In the minds of international travellers, nothing symbolises Japan better than its culture of high technology. That said, Japan’s legendary bullet train — Shinkansen — has been etched in the world’s collective consciousness as one of the best symbols of Japan. Growing up, I had seen countless cliché images of the Shinkansen cutting through the Japanese countryside, at breakneck speed, with Mt. Fuji in the background. But during a recent trip to Japan, I enjoyed the Shinkansen experience between Shin-Osaka station and Tokyo Shinagawa station. The Shinkansen, as I learnt, has a vast network of different lines connecting the major Japanese cities. I am on the Tokaido Shinkansen, which operates between Osaka and Tokyo, and happens to be one of the most significant lines in terms of passenger traffic. This line was also the first Shinkansen line to have been built in Japan in 1964. It operates a distance of 552.6 km in about two hours at a maximum speed of 285 kmph and carries 466,000 passengers daily.
As the train approaches the station, it looks like something straight out of a futuristic movie — its unmistakable pointed nose and aerodynamic design, as well as its smooth, gliding movement.
Once inside, there is ample place to stow luggage before you can proceed to your seats. My pre-assigned seat was in the ordinary cabin, the equivalent of an economy class cabin. With ample legroom, a comfortable seat and a drop-down table, this cabin makes for a very comfortable ride. This cabin is configured in a 2-3 format. In addition, I walked through the compartments to check out the Green car or first class, with plush, wider seats, more legroom and a generous 2-2 configuration.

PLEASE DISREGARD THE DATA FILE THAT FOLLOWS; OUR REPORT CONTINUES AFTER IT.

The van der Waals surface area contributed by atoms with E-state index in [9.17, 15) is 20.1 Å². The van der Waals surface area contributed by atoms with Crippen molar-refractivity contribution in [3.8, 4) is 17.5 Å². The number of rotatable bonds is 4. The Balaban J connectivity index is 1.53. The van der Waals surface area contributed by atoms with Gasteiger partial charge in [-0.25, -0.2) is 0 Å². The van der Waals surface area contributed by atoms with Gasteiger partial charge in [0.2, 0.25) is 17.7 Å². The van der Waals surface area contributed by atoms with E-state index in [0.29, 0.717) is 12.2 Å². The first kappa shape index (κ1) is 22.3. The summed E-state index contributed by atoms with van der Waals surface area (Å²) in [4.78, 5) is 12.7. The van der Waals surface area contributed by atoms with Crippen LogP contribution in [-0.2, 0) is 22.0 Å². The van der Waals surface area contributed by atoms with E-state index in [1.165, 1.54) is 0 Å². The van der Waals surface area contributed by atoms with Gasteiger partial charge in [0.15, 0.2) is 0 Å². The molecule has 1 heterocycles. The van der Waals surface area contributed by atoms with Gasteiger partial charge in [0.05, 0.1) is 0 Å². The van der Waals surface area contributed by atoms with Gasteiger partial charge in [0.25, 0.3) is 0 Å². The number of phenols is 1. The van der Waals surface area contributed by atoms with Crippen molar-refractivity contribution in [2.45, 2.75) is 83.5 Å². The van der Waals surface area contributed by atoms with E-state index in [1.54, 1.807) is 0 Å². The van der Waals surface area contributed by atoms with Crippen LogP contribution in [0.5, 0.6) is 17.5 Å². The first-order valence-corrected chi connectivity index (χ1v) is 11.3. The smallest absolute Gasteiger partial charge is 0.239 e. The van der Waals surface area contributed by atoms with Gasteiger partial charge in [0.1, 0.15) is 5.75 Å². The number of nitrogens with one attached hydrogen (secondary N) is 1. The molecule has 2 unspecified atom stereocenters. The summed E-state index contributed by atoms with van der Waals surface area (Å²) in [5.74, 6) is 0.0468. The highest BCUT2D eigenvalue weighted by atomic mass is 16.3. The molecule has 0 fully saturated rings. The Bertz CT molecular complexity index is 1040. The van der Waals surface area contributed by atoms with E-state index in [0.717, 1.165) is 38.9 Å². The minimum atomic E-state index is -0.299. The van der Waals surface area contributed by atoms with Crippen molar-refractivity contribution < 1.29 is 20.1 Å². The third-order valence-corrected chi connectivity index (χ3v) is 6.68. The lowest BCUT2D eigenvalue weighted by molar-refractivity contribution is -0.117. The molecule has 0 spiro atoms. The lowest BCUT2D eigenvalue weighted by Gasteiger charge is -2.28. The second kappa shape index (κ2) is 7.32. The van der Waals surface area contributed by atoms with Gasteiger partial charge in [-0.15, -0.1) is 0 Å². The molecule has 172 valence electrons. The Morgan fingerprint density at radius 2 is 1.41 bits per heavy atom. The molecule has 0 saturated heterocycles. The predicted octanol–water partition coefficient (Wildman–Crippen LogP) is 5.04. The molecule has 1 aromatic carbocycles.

Once on board, the cabin is extremely silent, and you watch the landscape race by so effortlessly. Most people catch up on emails, reading or watch shows on their personal devices. At most Japanese stations, you can pick up bento box meals, which you can consume on the train. There are designated zones, outside the cabin, for washrooms and where you can use your phone, to avoid disturbing the peace and quiet of the cabin.
During the journey, I caught up on some TV shows on my iPad. In just over two hours, and after whizzing past the magnificent Mount Fuji, my Shinkansen began to slow down and pulled into Tokyo’s Shinagawa station. From there, it was an easy hop to the Narita Express train that connects the city to the airport.
Five Facts About the Tokaido Shinkansen
- The Shinkansen was launched in 1964. Since then, it has maintained an impeccable safety record with zero passenger fatalities and injuries due to train accidents.
- The Shinkansen is powered by a highly sensitive Crash Avoidance technology to ensure utmost safety. There is also an Automatic Train Control system to keep the train’s speed limits in check.
- The Shinkansen has an average delay time of less than one minute.
- The network runs up to 15 trains per hour, that means there is one train every four minutes.
- The Shinkansen’s consumes half the energy compared to Europe’s high-speed rail.